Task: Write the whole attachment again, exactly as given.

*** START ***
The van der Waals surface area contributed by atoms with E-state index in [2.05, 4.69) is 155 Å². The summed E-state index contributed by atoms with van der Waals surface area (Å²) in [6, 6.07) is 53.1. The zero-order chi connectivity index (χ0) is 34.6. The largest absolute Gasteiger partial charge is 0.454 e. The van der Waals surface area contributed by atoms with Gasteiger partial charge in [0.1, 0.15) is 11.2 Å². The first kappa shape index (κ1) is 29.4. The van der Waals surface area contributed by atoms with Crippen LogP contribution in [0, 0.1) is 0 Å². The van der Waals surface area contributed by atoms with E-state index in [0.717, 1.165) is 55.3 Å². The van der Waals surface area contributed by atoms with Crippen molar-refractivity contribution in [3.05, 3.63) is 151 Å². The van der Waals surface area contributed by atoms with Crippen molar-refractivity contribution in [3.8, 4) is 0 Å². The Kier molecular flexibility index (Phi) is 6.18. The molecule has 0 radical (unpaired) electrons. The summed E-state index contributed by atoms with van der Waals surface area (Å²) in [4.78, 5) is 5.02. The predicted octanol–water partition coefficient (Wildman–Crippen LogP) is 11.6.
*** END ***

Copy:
The van der Waals surface area contributed by atoms with E-state index in [2.05, 4.69) is 155 Å². The summed E-state index contributed by atoms with van der Waals surface area (Å²) in [6, 6.07) is 53.1. The zero-order chi connectivity index (χ0) is 34.6. The largest absolute Gasteiger partial charge is 0.454 e. The van der Waals surface area contributed by atoms with Gasteiger partial charge in [0.1, 0.15) is 11.2 Å². The first kappa shape index (κ1) is 29.4. The van der Waals surface area contributed by atoms with Crippen LogP contribution in [0, 0.1) is 0 Å². The van der Waals surface area contributed by atoms with E-state index in [0.717, 1.165) is 55.3 Å². The van der Waals surface area contributed by atoms with Crippen molar-refractivity contribution in [3.05, 3.63) is 151 Å². The van der Waals surface area contributed by atoms with Crippen molar-refractivity contribution in [3.8, 4) is 0 Å². The Kier molecular flexibility index (Phi) is 6.18. The molecule has 0 radical (unpaired) electrons. The summed E-state index contributed by atoms with van der Waals surface area (Å²) in [4.78, 5) is 5.02. The predicted octanol–water partition coefficient (Wildman–Crippen LogP) is 11.6.